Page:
Research published today by the Institute of Race Relations shows that recently arrived migrant workers are vulnerable to exploitation and xenophobic attacks.
The new geographies of racism: Peterborough, focuses on a city which has experienced significant population change over the last decade, largely as a result of the expansion of the European Union and the migrant workers who have found employment in the city’s factories and agri-business industries. These same workers have been vilified as overrunning the city in a succession of national media investigations, yet today’s report finds that in fact there has been a range of violent attacks, largely unrecognised, against migrant workers and other BME communities.
Based on interviews carried out within the city, The new geographies of racism: Peterborough, highlights how:
- Exploited migrant workers, forced in the most extreme cases into destitution, have been bullied, harassed and attacked. Yet police and UK Border Agency (UKBA) operations aimed at removing them from the country have led to an unwillingness to report this violence to the authorities.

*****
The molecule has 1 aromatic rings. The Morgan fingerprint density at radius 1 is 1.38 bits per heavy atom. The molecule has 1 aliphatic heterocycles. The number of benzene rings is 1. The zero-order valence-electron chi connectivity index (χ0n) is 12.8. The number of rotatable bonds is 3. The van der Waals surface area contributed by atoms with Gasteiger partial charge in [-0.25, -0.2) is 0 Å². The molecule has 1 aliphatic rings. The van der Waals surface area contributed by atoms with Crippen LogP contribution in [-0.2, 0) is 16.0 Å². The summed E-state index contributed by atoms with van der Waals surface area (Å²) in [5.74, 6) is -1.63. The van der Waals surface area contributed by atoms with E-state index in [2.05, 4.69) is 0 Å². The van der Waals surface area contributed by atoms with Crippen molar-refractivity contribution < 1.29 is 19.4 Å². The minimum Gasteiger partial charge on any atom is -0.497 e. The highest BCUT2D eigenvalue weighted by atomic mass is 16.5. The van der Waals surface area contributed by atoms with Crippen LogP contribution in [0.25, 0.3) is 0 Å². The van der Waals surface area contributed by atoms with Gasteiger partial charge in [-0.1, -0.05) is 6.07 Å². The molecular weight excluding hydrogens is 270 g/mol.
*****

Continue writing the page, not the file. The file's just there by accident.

- Asylum seekers dispersed into the city have been targeted and in the most serious examples forced from their homes.
- Some politicians are accused of exploiting concerns over immigration for political gain.
- Attempts by far-right groups to exploit the murder of a white teenager by Asian men were repelled by local community activists.
Dr Jon Burnett, author of the report, said: ‘The overriding political consensus is capitulating to the idea that migration is undermining the social fabric of the UK. That, combined with an austerity programme which is destroying public services, and the consistent moves to blame migrants for putting overbearing pressure on the same, is likely to lead to a wave of hostilities and attacks. It is places like Peterborough where the implications may well be made clear.’
The new geographies of racism: Peterborough can be downloaded here (pdf file, 384kb)